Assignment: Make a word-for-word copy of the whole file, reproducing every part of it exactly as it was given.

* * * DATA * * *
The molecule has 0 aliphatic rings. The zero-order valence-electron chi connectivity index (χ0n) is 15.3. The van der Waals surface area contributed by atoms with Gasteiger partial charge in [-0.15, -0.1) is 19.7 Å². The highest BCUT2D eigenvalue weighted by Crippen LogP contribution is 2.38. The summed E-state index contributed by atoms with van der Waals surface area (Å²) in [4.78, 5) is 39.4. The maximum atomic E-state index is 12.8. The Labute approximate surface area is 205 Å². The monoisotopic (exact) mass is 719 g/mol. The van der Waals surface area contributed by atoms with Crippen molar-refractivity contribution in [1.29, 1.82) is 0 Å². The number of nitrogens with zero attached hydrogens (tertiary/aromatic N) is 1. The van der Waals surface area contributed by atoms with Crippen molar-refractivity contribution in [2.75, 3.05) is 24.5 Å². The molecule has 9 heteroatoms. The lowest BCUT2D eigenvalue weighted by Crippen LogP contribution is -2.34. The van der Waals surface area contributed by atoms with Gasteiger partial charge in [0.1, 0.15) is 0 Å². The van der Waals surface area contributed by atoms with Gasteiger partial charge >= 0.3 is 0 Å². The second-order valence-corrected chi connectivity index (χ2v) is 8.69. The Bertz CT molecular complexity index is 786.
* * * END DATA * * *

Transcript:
The molecule has 0 aliphatic rings. The zero-order valence-electron chi connectivity index (χ0n) is 15.3. The van der Waals surface area contributed by atoms with Gasteiger partial charge in [-0.15, -0.1) is 19.7 Å². The highest BCUT2D eigenvalue weighted by Crippen LogP contribution is 2.38. The summed E-state index contributed by atoms with van der Waals surface area (Å²) in [4.78, 5) is 39.4. The maximum atomic E-state index is 12.8. The Labute approximate surface area is 205 Å². The monoisotopic (exact) mass is 719 g/mol. The van der Waals surface area contributed by atoms with Crippen molar-refractivity contribution in [1.29, 1.82) is 0 Å². The number of nitrogens with zero attached hydrogens (tertiary/aromatic N) is 1. The van der Waals surface area contributed by atoms with Crippen molar-refractivity contribution in [2.75, 3.05) is 24.5 Å². The molecule has 9 heteroatoms. The lowest BCUT2D eigenvalue weighted by Crippen LogP contribution is -2.34. The van der Waals surface area contributed by atoms with Gasteiger partial charge in [0.1, 0.15) is 0 Å². The van der Waals surface area contributed by atoms with Gasteiger partial charge >= 0.3 is 0 Å². The second-order valence-corrected chi connectivity index (χ2v) is 8.69. The Bertz CT molecular complexity index is 786.